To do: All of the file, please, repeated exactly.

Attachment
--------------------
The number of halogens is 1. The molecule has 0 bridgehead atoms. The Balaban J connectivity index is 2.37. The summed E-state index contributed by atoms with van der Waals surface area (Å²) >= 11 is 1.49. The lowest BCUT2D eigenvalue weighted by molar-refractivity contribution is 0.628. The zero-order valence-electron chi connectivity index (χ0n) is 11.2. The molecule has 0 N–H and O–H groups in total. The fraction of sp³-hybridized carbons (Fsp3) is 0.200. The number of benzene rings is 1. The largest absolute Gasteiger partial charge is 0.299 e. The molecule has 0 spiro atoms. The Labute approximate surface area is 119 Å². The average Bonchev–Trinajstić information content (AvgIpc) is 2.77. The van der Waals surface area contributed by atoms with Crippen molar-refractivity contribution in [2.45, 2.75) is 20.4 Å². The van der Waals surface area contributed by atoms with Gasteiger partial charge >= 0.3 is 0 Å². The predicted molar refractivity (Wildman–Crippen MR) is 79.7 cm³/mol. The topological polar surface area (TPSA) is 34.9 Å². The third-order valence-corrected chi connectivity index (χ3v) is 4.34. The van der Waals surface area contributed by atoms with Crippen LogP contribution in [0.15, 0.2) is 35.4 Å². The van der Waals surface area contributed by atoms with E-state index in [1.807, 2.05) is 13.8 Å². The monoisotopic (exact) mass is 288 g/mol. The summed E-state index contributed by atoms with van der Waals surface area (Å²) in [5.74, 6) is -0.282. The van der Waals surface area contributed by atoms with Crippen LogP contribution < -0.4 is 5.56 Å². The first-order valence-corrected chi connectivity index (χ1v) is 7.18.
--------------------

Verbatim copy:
The number of halogens is 1. The molecule has 0 bridgehead atoms. The Balaban J connectivity index is 2.37. The summed E-state index contributed by atoms with van der Waals surface area (Å²) >= 11 is 1.49. The lowest BCUT2D eigenvalue weighted by molar-refractivity contribution is 0.628. The zero-order valence-electron chi connectivity index (χ0n) is 11.2. The molecule has 0 N–H and O–H groups in total. The fraction of sp³-hybridized carbons (Fsp3) is 0.200. The number of benzene rings is 1. The largest absolute Gasteiger partial charge is 0.299 e. The molecule has 0 spiro atoms. The Labute approximate surface area is 119 Å². The average Bonchev–Trinajstić information content (AvgIpc) is 2.77. The van der Waals surface area contributed by atoms with Crippen molar-refractivity contribution in [2.45, 2.75) is 20.4 Å². The van der Waals surface area contributed by atoms with Gasteiger partial charge >= 0.3 is 0 Å². The predicted molar refractivity (Wildman–Crippen MR) is 79.7 cm³/mol. The topological polar surface area (TPSA) is 34.9 Å². The third-order valence-corrected chi connectivity index (χ3v) is 4.34. The van der Waals surface area contributed by atoms with Crippen LogP contribution in [0.15, 0.2) is 35.4 Å². The van der Waals surface area contributed by atoms with E-state index in [1.807, 2.05) is 13.8 Å². The monoisotopic (exact) mass is 288 g/mol. The summed E-state index contributed by atoms with van der Waals surface area (Å²) in [5.74, 6) is -0.282. The van der Waals surface area contributed by atoms with Crippen LogP contribution < -0.4 is 5.56 Å². The first-order valence-corrected chi connectivity index (χ1v) is 7.18.